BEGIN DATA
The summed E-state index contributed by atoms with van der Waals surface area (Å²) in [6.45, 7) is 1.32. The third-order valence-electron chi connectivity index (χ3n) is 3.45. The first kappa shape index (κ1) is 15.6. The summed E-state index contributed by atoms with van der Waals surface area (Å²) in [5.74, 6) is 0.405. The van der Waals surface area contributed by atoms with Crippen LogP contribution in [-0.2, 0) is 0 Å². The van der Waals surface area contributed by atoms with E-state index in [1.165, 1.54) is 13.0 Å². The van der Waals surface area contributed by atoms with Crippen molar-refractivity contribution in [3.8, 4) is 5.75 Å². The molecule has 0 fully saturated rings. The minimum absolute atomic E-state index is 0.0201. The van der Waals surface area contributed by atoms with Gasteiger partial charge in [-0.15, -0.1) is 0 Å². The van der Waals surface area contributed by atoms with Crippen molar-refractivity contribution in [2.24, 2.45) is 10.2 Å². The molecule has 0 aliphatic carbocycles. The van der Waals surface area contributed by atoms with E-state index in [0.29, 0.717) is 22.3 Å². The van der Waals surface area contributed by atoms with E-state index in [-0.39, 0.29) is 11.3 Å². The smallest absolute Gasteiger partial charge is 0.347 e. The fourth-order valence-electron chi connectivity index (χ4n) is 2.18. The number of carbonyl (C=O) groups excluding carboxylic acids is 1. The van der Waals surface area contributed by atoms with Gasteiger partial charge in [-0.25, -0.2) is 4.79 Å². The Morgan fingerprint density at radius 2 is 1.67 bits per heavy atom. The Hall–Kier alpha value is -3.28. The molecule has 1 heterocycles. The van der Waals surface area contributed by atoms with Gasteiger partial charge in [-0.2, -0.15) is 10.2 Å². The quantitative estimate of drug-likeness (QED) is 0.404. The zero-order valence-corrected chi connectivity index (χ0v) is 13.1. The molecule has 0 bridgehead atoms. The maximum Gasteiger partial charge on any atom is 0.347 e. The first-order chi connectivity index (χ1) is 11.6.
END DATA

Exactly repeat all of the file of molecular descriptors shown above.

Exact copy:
The summed E-state index contributed by atoms with van der Waals surface area (Å²) in [6.45, 7) is 1.32. The third-order valence-electron chi connectivity index (χ3n) is 3.45. The first kappa shape index (κ1) is 15.6. The summed E-state index contributed by atoms with van der Waals surface area (Å²) in [5.74, 6) is 0.405. The van der Waals surface area contributed by atoms with Crippen LogP contribution in [-0.2, 0) is 0 Å². The van der Waals surface area contributed by atoms with E-state index in [1.165, 1.54) is 13.0 Å². The van der Waals surface area contributed by atoms with Crippen molar-refractivity contribution in [3.8, 4) is 5.75 Å². The molecule has 0 fully saturated rings. The minimum absolute atomic E-state index is 0.0201. The van der Waals surface area contributed by atoms with Gasteiger partial charge in [-0.15, -0.1) is 0 Å². The van der Waals surface area contributed by atoms with Crippen molar-refractivity contribution in [2.24, 2.45) is 10.2 Å². The molecule has 0 aliphatic carbocycles. The van der Waals surface area contributed by atoms with E-state index in [0.29, 0.717) is 22.3 Å². The van der Waals surface area contributed by atoms with E-state index in [-0.39, 0.29) is 11.3 Å². The smallest absolute Gasteiger partial charge is 0.347 e. The fourth-order valence-electron chi connectivity index (χ4n) is 2.18. The number of carbonyl (C=O) groups excluding carboxylic acids is 1. The van der Waals surface area contributed by atoms with Gasteiger partial charge in [-0.25, -0.2) is 4.79 Å². The Morgan fingerprint density at radius 2 is 1.67 bits per heavy atom. The Hall–Kier alpha value is -3.28. The molecule has 1 heterocycles. The van der Waals surface area contributed by atoms with Gasteiger partial charge in [-0.2, -0.15) is 10.2 Å². The quantitative estimate of drug-likeness (QED) is 0.404. The zero-order valence-corrected chi connectivity index (χ0v) is 13.1. The molecule has 0 bridgehead atoms. The maximum Gasteiger partial charge on any atom is 0.347 e. The first-order chi connectivity index (χ1) is 11.6.